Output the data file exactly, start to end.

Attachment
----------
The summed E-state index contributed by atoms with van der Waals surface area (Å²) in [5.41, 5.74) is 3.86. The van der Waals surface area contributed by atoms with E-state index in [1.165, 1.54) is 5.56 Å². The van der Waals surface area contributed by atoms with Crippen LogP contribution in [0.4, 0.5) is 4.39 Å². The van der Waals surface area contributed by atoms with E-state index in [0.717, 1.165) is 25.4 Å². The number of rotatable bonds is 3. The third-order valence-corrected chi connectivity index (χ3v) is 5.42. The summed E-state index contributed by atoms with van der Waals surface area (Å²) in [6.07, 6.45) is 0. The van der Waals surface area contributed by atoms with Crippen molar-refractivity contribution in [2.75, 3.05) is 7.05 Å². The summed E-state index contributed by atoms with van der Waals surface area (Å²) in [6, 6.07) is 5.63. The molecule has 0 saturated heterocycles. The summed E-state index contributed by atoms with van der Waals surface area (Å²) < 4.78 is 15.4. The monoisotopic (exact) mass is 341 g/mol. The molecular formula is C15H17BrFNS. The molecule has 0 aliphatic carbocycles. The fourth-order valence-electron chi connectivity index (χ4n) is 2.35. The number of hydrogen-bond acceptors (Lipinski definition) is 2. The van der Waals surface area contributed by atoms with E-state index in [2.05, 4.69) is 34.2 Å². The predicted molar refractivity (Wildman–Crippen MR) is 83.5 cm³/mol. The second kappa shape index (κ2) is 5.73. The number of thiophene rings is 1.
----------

The summed E-state index contributed by atoms with van der Waals surface area (Å²) in [5.41, 5.74) is 3.86. The van der Waals surface area contributed by atoms with E-state index in [1.165, 1.54) is 5.56 Å². The van der Waals surface area contributed by atoms with Crippen LogP contribution in [0.4, 0.5) is 4.39 Å². The van der Waals surface area contributed by atoms with E-state index in [0.717, 1.165) is 25.4 Å². The number of rotatable bonds is 3. The third-order valence-corrected chi connectivity index (χ3v) is 5.42. The summed E-state index contributed by atoms with van der Waals surface area (Å²) in [6.07, 6.45) is 0. The van der Waals surface area contributed by atoms with Crippen molar-refractivity contribution in [2.75, 3.05) is 7.05 Å². The summed E-state index contributed by atoms with van der Waals surface area (Å²) in [6, 6.07) is 5.63. The molecule has 0 saturated heterocycles. The summed E-state index contributed by atoms with van der Waals surface area (Å²) < 4.78 is 15.4. The monoisotopic (exact) mass is 341 g/mol. The molecular formula is C15H17BrFNS. The molecule has 0 aliphatic carbocycles. The fourth-order valence-electron chi connectivity index (χ4n) is 2.35. The number of hydrogen-bond acceptors (Lipinski definition) is 2. The van der Waals surface area contributed by atoms with E-state index in [2.05, 4.69) is 34.2 Å². The predicted molar refractivity (Wildman–Crippen MR) is 83.5 cm³/mol. The second kappa shape index (κ2) is 5.73. The number of thiophene rings is 1.